Department Environmental Toxicology

Effect-directed analysis

Effect-directed analysis links chemical analysis with biological effects testing. This allows focusing on environmental samples that actually affect biological systems. We have been using this approach to identify endocrine disruptors in various matrices (wastewater, treated effluent, surface waters, sediments, bile, adipose and muscle tissue).We are currently investigating the environmental impact of synthetic glucocorticoids (GCs), widely used anti-inflammatory and immunosuppressant pharmaceuticals. GCs mimic cortisol, the natural stress hormone, by acting through the glucocorticoid receptor (GR) and altering related gene expression patterns. GCs have been detected in the aquatic environment, and their predicted concentration range is 10-1000 ng/L (0.03-3 nM) in surface waters.

The immunosuppressive effects of GCs was examined in zebrafish embryos exposed to a model GC, then challenging them with bacterial lipopolysaccharides. The results indicate that GCs cause significant immunosuppression already at low nanomolar concentrations in fish. Based on an in-house developed broad-spectrum LC-MS/MS analysis method for endocrine disruptors targeting corticosteroid signaling (GCs), combined with an in vitro assay, we demonstrated the presence and activity of such compounds in various Czech and Swiss waters (effluent and river). Introducing the “cortisol equivalents fish plasma concentration” approach, we estimated an increase in fish glucocorticoid plasma level comparable to 0.9-83 ng/mL cortisol after exposure to river water. These results indicate that these chemicals may indeed impact wild fish.

As part of the EDA-EMERGE project, the same in vitro assay was used to identify GR-active sites in four European river catchments in Germany, Switzerland, the Czech Republic, Slovakia, Hungary and Croatia. Indeed, activity was found in all four catchments, mostly at sites impacted by wastewater treatment plants (WWTPs). A higher-tier EDA (HT-EDA) study (in collaboration with INERIS and the Department of Environmental Chemistry) is conducted at the GR-active Swiss site in order to identify the compounds responsible for the biological effect by fractionating the most active sample and examining the fractions with the bioassay. We are currently developing a GC-specific and sensitive biomarker-based assay using zebrafish embryos in order to replace the used in vitro assay which is human cell line based.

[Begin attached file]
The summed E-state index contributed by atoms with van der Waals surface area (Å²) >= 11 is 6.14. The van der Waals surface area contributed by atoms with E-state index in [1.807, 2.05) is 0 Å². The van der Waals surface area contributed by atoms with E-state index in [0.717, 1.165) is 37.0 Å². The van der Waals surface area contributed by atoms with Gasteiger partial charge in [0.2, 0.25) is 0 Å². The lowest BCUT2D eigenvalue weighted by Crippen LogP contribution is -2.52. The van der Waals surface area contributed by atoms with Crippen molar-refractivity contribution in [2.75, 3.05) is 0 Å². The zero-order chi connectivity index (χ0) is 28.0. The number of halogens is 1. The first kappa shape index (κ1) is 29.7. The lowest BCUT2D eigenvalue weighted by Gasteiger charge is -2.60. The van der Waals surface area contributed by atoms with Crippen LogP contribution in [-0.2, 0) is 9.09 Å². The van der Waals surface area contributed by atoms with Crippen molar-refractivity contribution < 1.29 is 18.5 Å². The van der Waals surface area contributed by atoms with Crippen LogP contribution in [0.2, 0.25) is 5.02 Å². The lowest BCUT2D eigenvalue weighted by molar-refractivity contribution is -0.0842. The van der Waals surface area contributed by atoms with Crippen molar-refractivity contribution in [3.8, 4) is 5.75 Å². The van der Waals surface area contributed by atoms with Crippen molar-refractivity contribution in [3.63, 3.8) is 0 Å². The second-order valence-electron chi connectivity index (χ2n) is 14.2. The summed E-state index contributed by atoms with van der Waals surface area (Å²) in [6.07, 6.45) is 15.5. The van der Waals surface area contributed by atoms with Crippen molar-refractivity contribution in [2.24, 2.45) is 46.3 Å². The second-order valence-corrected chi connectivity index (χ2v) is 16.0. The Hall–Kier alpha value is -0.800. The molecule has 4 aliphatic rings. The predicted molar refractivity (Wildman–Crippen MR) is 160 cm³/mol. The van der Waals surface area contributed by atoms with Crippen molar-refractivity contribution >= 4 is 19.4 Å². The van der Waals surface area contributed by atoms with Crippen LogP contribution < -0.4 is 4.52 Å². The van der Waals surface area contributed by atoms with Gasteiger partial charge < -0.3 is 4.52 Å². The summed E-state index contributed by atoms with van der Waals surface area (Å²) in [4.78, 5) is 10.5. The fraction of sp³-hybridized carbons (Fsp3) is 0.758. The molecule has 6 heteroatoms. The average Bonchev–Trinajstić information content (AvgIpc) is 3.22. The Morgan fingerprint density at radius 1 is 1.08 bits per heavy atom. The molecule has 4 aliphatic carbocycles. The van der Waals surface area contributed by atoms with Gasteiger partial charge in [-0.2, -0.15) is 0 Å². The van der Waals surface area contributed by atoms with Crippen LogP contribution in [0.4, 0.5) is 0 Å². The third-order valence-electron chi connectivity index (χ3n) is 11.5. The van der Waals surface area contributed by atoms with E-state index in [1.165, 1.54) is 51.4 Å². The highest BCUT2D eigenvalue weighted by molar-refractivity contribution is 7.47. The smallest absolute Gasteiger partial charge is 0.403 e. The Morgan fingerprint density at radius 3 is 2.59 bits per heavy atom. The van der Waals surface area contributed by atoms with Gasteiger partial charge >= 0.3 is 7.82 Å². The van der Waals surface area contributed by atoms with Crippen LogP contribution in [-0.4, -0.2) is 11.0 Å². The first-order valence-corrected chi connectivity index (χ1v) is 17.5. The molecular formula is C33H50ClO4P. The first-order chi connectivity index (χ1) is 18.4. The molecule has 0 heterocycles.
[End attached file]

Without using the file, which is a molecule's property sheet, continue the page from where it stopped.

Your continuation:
Schulze, T.; Ahel, M.; Ahlheim, J.; Aït-Aïssa, S.; Brion, F.; Di Paolo, C.; Froment, J.; Hidasi, A. O.; Hollender, J.; Hollert, H.; Hu, M.; Kloß, A.; Koprivica, S.; Krauss, M.; Muz, M.; Oswald, P.; Petre, M.; Schollée, J. E.; Seiler, T.-B.; Shao, Y.; Slobodnik, J.; Sonavane, M.; Suter, M. J. F.; Tollefsen, K. E.; Tousova, Z.; Walz, K.-H.; Brack, W. (2017) Assessment of a novel device for onsite integrative large-volume solid phase extraction of water samples to enable a comprehensive chemical and effect-based analysis, Science of the Total Environment, 581, 350-358, doi:10.1016/j.scitotenv.2016.12.140, Institutional Repository
Ammann, A. A.; Macikova, P.; Groh, K. J.; Schirmer, K.; Suter, M. J. F. (2014) LC-MS/MS determination of potential endocrine disruptors of cortico signalling in rivers and wastewaters, Analytical and Bioanalytical Chemistry, 406(29), 7653-7665, doi:10.1007/s00216-014-8206-9, Institutional Repository
Macikova, P.; Groh, K. J.; Ammann, A. A.; Schirmer, K.; Suter, M. J. -F. (2014) Endocrine disrupting compounds affecting corticosteroid signaling pathways in Czech and Swiss waters: potential impact on fish, Environmental Science and Technology, 48(21), 12902-12911, doi:10.1021/es502711c, Institutional Repository